Bishop on April 25, 2013 at 9:59 PM

How come the judges didn’t take into account that 0 was a constitutional law professor, that has to count for something.

tommer74 on April 25, 2013 at 9:54 PM

Because they know as much as the rest of us that this make-do job is as much of a fiction as any other part of the rat-eared coward’s resume.

Happy Nomad on April 25, 2013 at 10:00 PM

Remember, in 2012, when President Obama pretty much declared the Senate in recess, even though they weren’t, so that he could make some recess appointments?

I don’t understand the problem. Isn’t it a royal prerogative to disband parliament when they don’t submit to the King’s will?

malclave on April 25, 2013 at 10:00 PM

You’re going to marry a Flathead woman, adopt a mute boy, and battle against Indian warriors?

Bishop on April 25, 2013 at 9:59 PM

speaking for myself, yes, yes and I’m joining the Indians. Maybe the outcome will be different this time.

arnold ziffel on April 25, 2013 at 10:03 PM

I don’t understand the problem. Isn’t it a royal prerogative to disband parliament when they don’t submit to the King’s will?

malclave on April 25, 2013 at 10:00 PM

Yeah, it worked well for Charles I of England.

Happy Nomad on April 25, 2013 at 10:23 PM

But…but…but doesn’t King Barry get to do whatever he wants, whenever he wants?

I mean, it’s not like there’s a law or….er….oh, there is.

Never mind.

GarandFan on April 25, 2013 at 10:26 PM

depends- is the chief justice still on his knees with something unseemly metaphorically in his pie hole?

mittens on April 25, 2013 at 9:27 PM

With a paper sticking out his rear end bearing a strange inscription of “I said it’s tax, idiot!”

riddick on April 25, 2013 at 10:27 PM

There were two parts to the original decision … 2) the President can only make a recess appointment if the vacancy arises during a recess. … that second point is more controversial and may get overturned by SCOTUS.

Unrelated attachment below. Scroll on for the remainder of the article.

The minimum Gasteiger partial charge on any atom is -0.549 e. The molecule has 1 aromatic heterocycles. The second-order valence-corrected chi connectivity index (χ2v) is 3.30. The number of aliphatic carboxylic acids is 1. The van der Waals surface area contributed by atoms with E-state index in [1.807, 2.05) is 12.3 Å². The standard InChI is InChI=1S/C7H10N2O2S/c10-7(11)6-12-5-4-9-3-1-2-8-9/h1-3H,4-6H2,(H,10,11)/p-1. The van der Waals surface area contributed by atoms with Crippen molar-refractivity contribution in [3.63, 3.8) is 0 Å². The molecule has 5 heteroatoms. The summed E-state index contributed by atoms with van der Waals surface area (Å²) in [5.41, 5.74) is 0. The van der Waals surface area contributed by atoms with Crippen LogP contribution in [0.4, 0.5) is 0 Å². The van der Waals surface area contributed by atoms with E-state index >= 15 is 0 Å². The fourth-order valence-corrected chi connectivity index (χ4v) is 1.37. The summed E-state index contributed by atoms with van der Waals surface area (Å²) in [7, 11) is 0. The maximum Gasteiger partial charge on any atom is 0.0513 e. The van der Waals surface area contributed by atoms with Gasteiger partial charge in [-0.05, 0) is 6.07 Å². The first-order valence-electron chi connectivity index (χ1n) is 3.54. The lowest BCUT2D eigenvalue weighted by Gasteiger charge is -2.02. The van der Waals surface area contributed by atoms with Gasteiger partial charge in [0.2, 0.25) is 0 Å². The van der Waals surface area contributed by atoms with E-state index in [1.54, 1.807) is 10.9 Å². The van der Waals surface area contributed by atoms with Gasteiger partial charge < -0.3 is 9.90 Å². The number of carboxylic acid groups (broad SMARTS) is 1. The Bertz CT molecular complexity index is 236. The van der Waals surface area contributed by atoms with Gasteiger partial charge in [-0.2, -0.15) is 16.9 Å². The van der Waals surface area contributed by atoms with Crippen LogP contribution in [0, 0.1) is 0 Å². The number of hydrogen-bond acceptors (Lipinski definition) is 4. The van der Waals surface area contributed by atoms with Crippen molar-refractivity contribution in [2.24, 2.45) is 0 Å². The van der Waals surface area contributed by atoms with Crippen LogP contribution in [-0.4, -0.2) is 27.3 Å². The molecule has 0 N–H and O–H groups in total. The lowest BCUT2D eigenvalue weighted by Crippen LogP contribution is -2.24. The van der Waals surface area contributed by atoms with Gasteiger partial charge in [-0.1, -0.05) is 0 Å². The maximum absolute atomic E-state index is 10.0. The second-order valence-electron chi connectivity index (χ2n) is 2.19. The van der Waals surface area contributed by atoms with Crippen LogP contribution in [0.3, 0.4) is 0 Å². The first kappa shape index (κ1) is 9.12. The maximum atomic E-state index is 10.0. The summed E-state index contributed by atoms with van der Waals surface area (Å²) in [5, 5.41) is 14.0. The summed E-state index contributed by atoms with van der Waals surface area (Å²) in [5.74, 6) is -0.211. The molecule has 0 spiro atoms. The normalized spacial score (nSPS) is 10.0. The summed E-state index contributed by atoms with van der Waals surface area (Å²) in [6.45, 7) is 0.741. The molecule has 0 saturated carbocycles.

tommylotto on April 25, 2013 at 9:31 PM

So you’re saying that, if the President arranges with the current cabinet member to have him resign during a recess, the President can appoint whoever he wants before the Senate is back in session?

This would become known as the “Wham, Bam, thank you Ma’am” rule of appointment.

Socratease on April 25, 2013 at 10:29 PM

Why do we the people even vote anymore..
Electrongod on April 25, 2013 at 9:30 PM

Because we like the feeling that we have a tiny bit of control over the destination of wthe land where we reside.

And they allow us the ILLUSION of actually having a say in the choosing our rulers.

They haven’t disarmed us completely, yet, so they let us have our little fantasy show of self government.

LegendHasIt on April 25, 2013 at 10:35 PM

tommylotto on April 25, 2013 at 9:31 PM

I’m not so sure. Point 2 seems to me to conform exactly to a plain reading of the Constitution. And, we know that the writers were much
more concerned with excessive executive power than excessive legislative power.

tngmv on April 25, 2013 at 10:42 PM

But, but, Obama is king.

At least in his own mind.

losarkos on April 25, 2013 at 10:43 PM

If the SCOTUS allows these “recess?” appointments to stand obama can just say “Hey, they weren’t all present so they are in recess and I’ve decided to appoint Beyonce as UN Ambassador”…

sandee on April 25, 2013 at 10:49 PM